After a while the business took a downturn and Rav Shlomo lost his money in a deal that didn’t succeed. With no other choice, he was forced to make use of the crown of Torah – and in 5603 (1843), at the age of thirty seven, he took on the yoke of Rabbanus in the town of Rashowitz.

Seven years later, in the year 5610 (1850), the community of Ungvar sent a request to Rav Shlomo asking him to serve as Av Beis Din in the town. Rav Shlomo responded in the affirmative, stating that he would be glad to serve his people in his own hometown. With that, the prediction of the Chasam Sofer came true, about which he had written sixteen years earlier: ‘The Rav, distinguished in Torah, the exemplary Dayan… in the holy community of Ungvar’.

With the rise of the Reform (Neolog) class in Hungary and their liberal sprinkling of seeds of heresy throughout the Jewish communities there, Rav Shlomo together with other leaders of the generation began to erect fences to ward off the scourge. In the year 5629 (1869) thousands of Torah-true Jews, with the ‘Ksav Sofer’ at their helm, gathered in Budapest in a memorable event to appoint Rav Shlomo as the representative of authentic Judaism before the ruling powers of the country. With glory and dignity, he indeed raised the banner of Torah and pure Hashkafah, and sanctified Hashem’s Name in public many a time. At this critical point in time, Rav Shlomo lent his full support to the separation of religious and secular communities in Hungary, so that the religious would not be dragged down by the secular or be dependent upon them in any way.

In the year 5638 (1878) at the age of seventy four, Rav Shlomo fell ill and was confined to bed. The leaders of the generation together with Jews worldwide raised their voices in prayer for his recovery - and so it was, since the gates of mercy are never locked, Rav Shlomo regained his health. However in 5641 – 1981 at the age of seventy seven, he became ill once again, and suffered for six years in terrible pain. During all this time he did not desert his post at the helm of Torah and Rabbanus.

On the eve of Shabbos Kodesh Parshas Masei, 28th Tamuz 5646 (1886), Rav Shlomo suddenly became profoundly weak and could not leave his bed. He ushered in the Shabbos, recited Maariv and pronounced Kiddush over wine – all the while glowing with the ethereal radiance of Shabbos. As he felt his strength ebbing away and his end drawing near, his family gathered around him in his room. His lofty soul departed in purity amidst the holy words of Vidui and Krias Shema.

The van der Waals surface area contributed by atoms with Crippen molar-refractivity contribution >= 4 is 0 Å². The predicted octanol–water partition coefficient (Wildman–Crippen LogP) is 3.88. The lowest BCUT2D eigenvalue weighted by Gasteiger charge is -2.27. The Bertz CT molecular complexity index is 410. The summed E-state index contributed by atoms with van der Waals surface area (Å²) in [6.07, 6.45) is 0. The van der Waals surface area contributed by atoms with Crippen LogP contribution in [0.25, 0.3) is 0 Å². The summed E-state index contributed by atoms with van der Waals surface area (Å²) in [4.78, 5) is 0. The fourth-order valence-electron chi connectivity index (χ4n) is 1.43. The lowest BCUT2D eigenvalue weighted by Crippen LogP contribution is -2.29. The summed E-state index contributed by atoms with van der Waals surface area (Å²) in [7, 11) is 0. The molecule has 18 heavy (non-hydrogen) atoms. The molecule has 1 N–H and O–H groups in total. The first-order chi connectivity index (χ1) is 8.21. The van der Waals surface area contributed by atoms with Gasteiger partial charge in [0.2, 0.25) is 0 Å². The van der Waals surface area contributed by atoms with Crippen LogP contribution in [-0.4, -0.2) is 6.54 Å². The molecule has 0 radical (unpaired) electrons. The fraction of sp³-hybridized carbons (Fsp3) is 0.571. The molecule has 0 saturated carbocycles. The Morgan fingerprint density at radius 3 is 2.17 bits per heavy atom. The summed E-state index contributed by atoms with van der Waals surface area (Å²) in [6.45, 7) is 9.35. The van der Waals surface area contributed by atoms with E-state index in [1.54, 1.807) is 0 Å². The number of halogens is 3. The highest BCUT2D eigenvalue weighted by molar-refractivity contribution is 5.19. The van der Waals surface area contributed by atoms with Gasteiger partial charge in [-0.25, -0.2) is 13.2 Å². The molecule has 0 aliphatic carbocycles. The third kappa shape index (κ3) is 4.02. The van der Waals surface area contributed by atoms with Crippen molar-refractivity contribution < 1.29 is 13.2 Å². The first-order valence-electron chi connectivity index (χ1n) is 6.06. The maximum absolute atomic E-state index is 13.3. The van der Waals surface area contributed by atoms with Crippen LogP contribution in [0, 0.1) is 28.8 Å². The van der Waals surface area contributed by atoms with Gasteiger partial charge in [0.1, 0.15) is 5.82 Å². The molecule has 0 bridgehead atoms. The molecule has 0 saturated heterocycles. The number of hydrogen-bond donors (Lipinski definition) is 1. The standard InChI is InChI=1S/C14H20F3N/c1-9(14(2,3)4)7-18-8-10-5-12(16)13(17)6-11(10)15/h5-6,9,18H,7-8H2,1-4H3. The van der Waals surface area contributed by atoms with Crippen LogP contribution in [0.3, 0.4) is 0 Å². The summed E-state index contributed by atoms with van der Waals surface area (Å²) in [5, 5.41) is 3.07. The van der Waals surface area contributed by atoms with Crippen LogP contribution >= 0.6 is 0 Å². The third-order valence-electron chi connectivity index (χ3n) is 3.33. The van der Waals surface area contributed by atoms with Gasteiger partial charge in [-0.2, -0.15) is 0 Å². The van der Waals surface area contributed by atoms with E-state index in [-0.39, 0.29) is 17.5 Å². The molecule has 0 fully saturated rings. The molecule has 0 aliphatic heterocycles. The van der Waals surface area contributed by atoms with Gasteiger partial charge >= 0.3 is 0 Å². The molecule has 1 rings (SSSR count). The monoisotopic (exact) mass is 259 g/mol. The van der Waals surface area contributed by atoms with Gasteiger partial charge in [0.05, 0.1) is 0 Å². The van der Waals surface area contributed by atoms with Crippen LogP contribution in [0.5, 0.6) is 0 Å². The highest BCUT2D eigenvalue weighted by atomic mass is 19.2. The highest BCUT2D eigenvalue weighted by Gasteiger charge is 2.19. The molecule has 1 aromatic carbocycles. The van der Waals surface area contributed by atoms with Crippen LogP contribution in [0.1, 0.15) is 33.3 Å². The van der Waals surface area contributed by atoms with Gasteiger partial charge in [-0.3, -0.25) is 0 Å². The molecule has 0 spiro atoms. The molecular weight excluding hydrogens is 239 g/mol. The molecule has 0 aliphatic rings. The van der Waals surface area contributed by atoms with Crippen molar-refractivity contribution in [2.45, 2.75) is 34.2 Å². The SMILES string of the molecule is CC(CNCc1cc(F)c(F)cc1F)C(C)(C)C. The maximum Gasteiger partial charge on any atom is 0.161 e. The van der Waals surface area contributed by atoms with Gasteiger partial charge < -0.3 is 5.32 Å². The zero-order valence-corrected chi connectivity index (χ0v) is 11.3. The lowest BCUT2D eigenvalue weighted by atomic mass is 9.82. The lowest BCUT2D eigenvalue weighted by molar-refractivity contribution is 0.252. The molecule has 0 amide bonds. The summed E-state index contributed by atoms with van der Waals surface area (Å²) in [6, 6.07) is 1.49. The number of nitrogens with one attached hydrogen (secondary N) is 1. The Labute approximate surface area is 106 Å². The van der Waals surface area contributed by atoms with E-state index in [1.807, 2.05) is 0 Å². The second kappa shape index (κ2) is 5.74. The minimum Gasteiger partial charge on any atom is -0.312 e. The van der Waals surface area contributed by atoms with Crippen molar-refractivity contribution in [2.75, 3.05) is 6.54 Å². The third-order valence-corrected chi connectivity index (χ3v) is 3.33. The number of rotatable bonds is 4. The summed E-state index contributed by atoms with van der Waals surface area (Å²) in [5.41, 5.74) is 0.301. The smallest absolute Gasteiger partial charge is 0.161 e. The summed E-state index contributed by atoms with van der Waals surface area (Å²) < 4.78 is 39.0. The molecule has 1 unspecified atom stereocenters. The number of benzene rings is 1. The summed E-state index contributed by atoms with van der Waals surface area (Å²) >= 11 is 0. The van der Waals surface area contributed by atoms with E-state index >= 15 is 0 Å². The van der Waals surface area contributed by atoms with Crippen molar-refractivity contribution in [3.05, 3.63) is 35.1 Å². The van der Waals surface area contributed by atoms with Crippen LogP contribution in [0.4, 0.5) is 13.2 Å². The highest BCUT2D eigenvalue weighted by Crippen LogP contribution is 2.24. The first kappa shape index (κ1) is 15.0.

His most renowned and monumental work is the ‘Kitzur Shulchan Aruch’, which as its name implies, is a condensed version of the Shulchan Aruch itself. Rav Shlomo expertly and consisely arranged the Halachos in a shortened version and simplified language. Many of the Acharonim use this work as a basis to their own teachings.

Another phenomenal Sefer is the ‘Keses haSofer’, dealing with laws of writing Sifrei Torah, Tefillin and Mezuzos. The Chasam Sofer instructed his students not to approve of any Sofer unless he had learnt this Sefer in its entirety. Other famous works include: ‘Toras haZevach’ on the laws of ritual slaughtering and what deems an animal non-kosher; ‘Lechem Simla’ on the laws of ritual impurity, immersion and the building of Mikvaos; ‘Ohalei Shem’ dealing with names of men and women with regards to marriage and divorce contracts; ‘Peirush al haTefillos’ is a commentary on the Siddur ‘Derech haChaim’ written by the author of the ‘Chavas Daas’. ‘Pnei Shlomo’ is yet another outstanding compilation, enumerating his original insights on the Gemara Bava Basra. ‘Shem Shlomo’ is a work on the Sugyos of Shas, and ‘Apiryon’ is a commentary on the Torah with Agada.

There are countless other works that were never printed and remain as handwritten manuscripts, such as ‘Pnei Adam’ – a commentary on the Sefer ‘Chayei Adam’ of Rav Avraham Danzig; ‘Lashon haZahav’ dealing with grammatical rules in the Hebrew language, and ‘Klalim b’chachmas ha’Emes’ – an illuminating commentary on the Zohar.